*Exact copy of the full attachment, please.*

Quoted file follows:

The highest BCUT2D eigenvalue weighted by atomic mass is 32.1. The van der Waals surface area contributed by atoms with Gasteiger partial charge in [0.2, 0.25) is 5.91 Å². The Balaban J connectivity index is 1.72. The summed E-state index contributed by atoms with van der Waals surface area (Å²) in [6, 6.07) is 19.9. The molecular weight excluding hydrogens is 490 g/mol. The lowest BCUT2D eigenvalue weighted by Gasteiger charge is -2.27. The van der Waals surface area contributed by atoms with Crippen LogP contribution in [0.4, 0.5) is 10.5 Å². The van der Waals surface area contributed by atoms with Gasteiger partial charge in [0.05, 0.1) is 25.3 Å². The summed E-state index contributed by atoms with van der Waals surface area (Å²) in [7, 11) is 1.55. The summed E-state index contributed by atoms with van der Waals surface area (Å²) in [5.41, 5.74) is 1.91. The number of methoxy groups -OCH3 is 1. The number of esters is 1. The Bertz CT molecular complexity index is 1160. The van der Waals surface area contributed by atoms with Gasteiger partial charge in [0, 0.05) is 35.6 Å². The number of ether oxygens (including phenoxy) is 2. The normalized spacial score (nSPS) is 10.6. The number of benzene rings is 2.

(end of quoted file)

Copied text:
The highest BCUT2D eigenvalue weighted by atomic mass is 32.1. The van der Waals surface area contributed by atoms with Gasteiger partial charge in [0.2, 0.25) is 5.91 Å². The Balaban J connectivity index is 1.72. The summed E-state index contributed by atoms with van der Waals surface area (Å²) in [6, 6.07) is 19.9. The molecular weight excluding hydrogens is 490 g/mol. The lowest BCUT2D eigenvalue weighted by Gasteiger charge is -2.27. The van der Waals surface area contributed by atoms with Crippen LogP contribution in [0.4, 0.5) is 10.5 Å². The van der Waals surface area contributed by atoms with Gasteiger partial charge in [0.05, 0.1) is 25.3 Å². The summed E-state index contributed by atoms with van der Waals surface area (Å²) in [7, 11) is 1.55. The summed E-state index contributed by atoms with van der Waals surface area (Å²) in [5.41, 5.74) is 1.91. The number of methoxy groups -OCH3 is 1. The number of esters is 1. The Bertz CT molecular complexity index is 1160. The van der Waals surface area contributed by atoms with Gasteiger partial charge in [0, 0.05) is 35.6 Å². The number of ether oxygens (including phenoxy) is 2. The normalized spacial score (nSPS) is 10.6. The number of benzene rings is 2.